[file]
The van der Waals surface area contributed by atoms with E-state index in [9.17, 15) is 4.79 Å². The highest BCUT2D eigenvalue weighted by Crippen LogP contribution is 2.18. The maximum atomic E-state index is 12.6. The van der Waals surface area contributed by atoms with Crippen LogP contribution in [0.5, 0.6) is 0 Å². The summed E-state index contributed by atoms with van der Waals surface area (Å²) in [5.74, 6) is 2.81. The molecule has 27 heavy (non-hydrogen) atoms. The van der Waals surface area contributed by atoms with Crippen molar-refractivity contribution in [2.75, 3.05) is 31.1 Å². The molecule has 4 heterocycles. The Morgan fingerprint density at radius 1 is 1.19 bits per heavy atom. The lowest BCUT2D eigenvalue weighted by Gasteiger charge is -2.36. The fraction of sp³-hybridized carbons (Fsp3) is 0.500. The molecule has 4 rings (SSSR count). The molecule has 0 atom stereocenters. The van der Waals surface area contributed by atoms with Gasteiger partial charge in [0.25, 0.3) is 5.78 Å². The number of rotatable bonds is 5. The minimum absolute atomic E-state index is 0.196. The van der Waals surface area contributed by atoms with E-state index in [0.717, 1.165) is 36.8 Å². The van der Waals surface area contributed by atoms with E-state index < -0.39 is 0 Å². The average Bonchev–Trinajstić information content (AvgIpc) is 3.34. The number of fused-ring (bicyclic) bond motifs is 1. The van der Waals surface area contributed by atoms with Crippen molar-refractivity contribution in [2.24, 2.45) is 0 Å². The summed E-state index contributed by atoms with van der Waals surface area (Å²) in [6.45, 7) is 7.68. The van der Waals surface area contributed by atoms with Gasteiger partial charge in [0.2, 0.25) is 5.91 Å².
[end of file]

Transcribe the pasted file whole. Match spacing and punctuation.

The van der Waals surface area contributed by atoms with E-state index in [9.17, 15) is 4.79 Å². The highest BCUT2D eigenvalue weighted by Crippen LogP contribution is 2.18. The maximum atomic E-state index is 12.6. The van der Waals surface area contributed by atoms with Crippen LogP contribution in [0.5, 0.6) is 0 Å². The summed E-state index contributed by atoms with van der Waals surface area (Å²) in [5.74, 6) is 2.81. The molecule has 27 heavy (non-hydrogen) atoms. The van der Waals surface area contributed by atoms with Crippen molar-refractivity contribution in [2.75, 3.05) is 31.1 Å². The molecule has 4 heterocycles. The Morgan fingerprint density at radius 1 is 1.19 bits per heavy atom. The lowest BCUT2D eigenvalue weighted by Gasteiger charge is -2.36. The fraction of sp³-hybridized carbons (Fsp3) is 0.500. The molecule has 4 rings (SSSR count). The molecule has 0 atom stereocenters. The van der Waals surface area contributed by atoms with Gasteiger partial charge in [0.25, 0.3) is 5.78 Å². The number of rotatable bonds is 5. The minimum absolute atomic E-state index is 0.196. The van der Waals surface area contributed by atoms with E-state index in [0.717, 1.165) is 36.8 Å². The van der Waals surface area contributed by atoms with E-state index < -0.39 is 0 Å². The average Bonchev–Trinajstić information content (AvgIpc) is 3.34. The number of fused-ring (bicyclic) bond motifs is 1. The van der Waals surface area contributed by atoms with Crippen molar-refractivity contribution in [2.24, 2.45) is 0 Å². The summed E-state index contributed by atoms with van der Waals surface area (Å²) in [6.45, 7) is 7.68. The van der Waals surface area contributed by atoms with Gasteiger partial charge in [0.2, 0.25) is 5.91 Å².